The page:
Who Owns Mark Kennedy's Soul?
by Eric Magnuson
Mark Kennedy wants to be your U.S. Senator. Minnesotans already voted him into the U.S. House over three consecutive elections; first in the second district, then the sixth. Clear civic knowledge indicates that a vote for Kennedy also means voting for former House majority leader, Tom DeLay. This can't bode well for Kennedy. Magazines have compared DeLay to a modern-day Boss Tweed, reaping votes any way he can, accused of throwing ethics off Capitol Hill. DeLay has changed the way legislation is passed in this country. An indictment awoke a nation to this. But it doesn't stop there. He is connected to nearly every elected Republican today. Although Kennedy isn't as entangled with DeLay as other Republicans, an analysis of Kennedy's career suggests he's become a pawn in the Hammer's game. Through campaign contributions and lucrative fund-raisers, to bankable committee placements, DeLay knows he can nearly always receive Kennedy's final vote, whether it's for protecting polluters in Minnesota or lowering the U.S. House's ethical standards.
is a kingmaker in the Republican House, known for rewarding those who toe the
party line—and breaking those who go astray. When Rep. Chris Shays (R-CT)
diverted from DeLay’s demands and co-authored legislation that reformed
campaign-finance laws, he was denied a committee chairmanship normally bestowed
upon those with his seniority. As majority leader, DeLay designated committee
placements in the Republican House. He also steered power by showering Republicans
with money from his national political action committee, Americans for a Republican
Majority (ARMPAC), and a fund-raising event he created in 1999 called the Retaining
Our Majority Program (ROMP). Kennedy benefitted from both in past campaigns.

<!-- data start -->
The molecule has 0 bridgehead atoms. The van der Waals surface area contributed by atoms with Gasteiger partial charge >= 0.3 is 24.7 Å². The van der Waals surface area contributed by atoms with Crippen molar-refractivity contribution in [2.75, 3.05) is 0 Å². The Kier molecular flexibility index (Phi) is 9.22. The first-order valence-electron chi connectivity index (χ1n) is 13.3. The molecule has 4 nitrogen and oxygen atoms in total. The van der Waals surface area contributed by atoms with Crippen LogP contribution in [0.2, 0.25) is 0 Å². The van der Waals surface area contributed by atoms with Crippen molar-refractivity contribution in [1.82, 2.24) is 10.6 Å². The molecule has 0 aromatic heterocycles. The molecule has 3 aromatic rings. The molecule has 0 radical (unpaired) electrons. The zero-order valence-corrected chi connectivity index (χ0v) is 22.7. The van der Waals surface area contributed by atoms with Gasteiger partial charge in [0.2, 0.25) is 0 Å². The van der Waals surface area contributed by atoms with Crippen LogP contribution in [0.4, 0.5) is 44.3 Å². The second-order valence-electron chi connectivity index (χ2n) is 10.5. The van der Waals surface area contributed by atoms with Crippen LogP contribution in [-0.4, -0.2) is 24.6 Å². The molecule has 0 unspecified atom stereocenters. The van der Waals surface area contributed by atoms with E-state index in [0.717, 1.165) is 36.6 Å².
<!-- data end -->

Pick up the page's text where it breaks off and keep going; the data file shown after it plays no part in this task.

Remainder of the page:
However, it was money circulated through DeLay’s state PAC, Texans for
a Republican Majority (TRMPAC), that caught DeLay in two indictments. He is
accused of conspiring with James W. Ellis, director of ARMPAC, and another aide
in a money laundering scheme.
Texas law says corporate money cannot be spent on state campaigns. The indictments
say DeLay’s TRMPAC sent money to the Republican National Committee in
exchange for $190,000 in contributions without corporate ties, making it possible
for TRMPAC to give this money to Texas candidates. The indictment accuses Ellis
of arranging the transaction. He was indicted last fall for his alleged involvement.
Kennedy’s detractors have called on him to return money he received from
ARMPAC because it is connected to DeLay and Ellis. (Also important to note is
that TRMPAC was created with $50,000 in seed money from the national committee.)
Kennedy received $29,500 between 2000 and 2004, putting him in the top 10 for
DeLay’s beneficiaries. But $29,500 is a small portion of DeLay’s
business relationship with the Sixth District’s representative. Analyzing
the money and power granted to Kennedy throughout his career by DeLay is a good
introduction into how American politics function today.
Kennedy’s financial ties with DeLay date back to 2000, when the Minnesotan
initially ran for the U.S. House. It was then that DeLay’s ARMPAC first
donated to Kennedy the yearly maximum of $10,000. It wasn’t much. In fact,
it didn’t help Kennedy win an impressive victory. He won by a mere 155
votes. But this narrow margin sparked a relationship between the congressmen.
It led to Kennedy’s participation in ROMP.
ROMP is DeLay’s brainchild. It’s a fund-raiser, organized with Ellis’
help, for Republican candidates who face stiff odds in an upcoming election.
Kennedy fit into this category after his slim win in 2000. Washington, D.C.,
newspaper The Hill reported that DeLay and Rep. Roy Blunt (R-MO) handpicked
Kennedy to participate in the fund-raiser with five other Republicans in 2001.
Their goal was to secure up to $100,000 in each candidate’s campaigns
by June 30. DeLay successfully did this by encouraging Republicans with surplus
funds to donate to weaker candidates. Many of these candidates with money to
spare also received funding from ARMPAC, such as Rep. J.D. Hayworth (R-AZ),
who received $15,765 from the committee. It’s a similar practice seen
in the TRMPAC indictment, except legal. A political action committee can’t
contribute more than $10,000 to a candidate per election. ARMPAC is able to
donate the maximum to whomever. It’s up to the recipient, such as Hayworth,
to decide whether they’ll make a contribution to another candidate from
their own PAC. DeLay, however, is very good at making people follow his party
event didn’t come free to Kennedy. He paid DeLay $500 for sponsoring the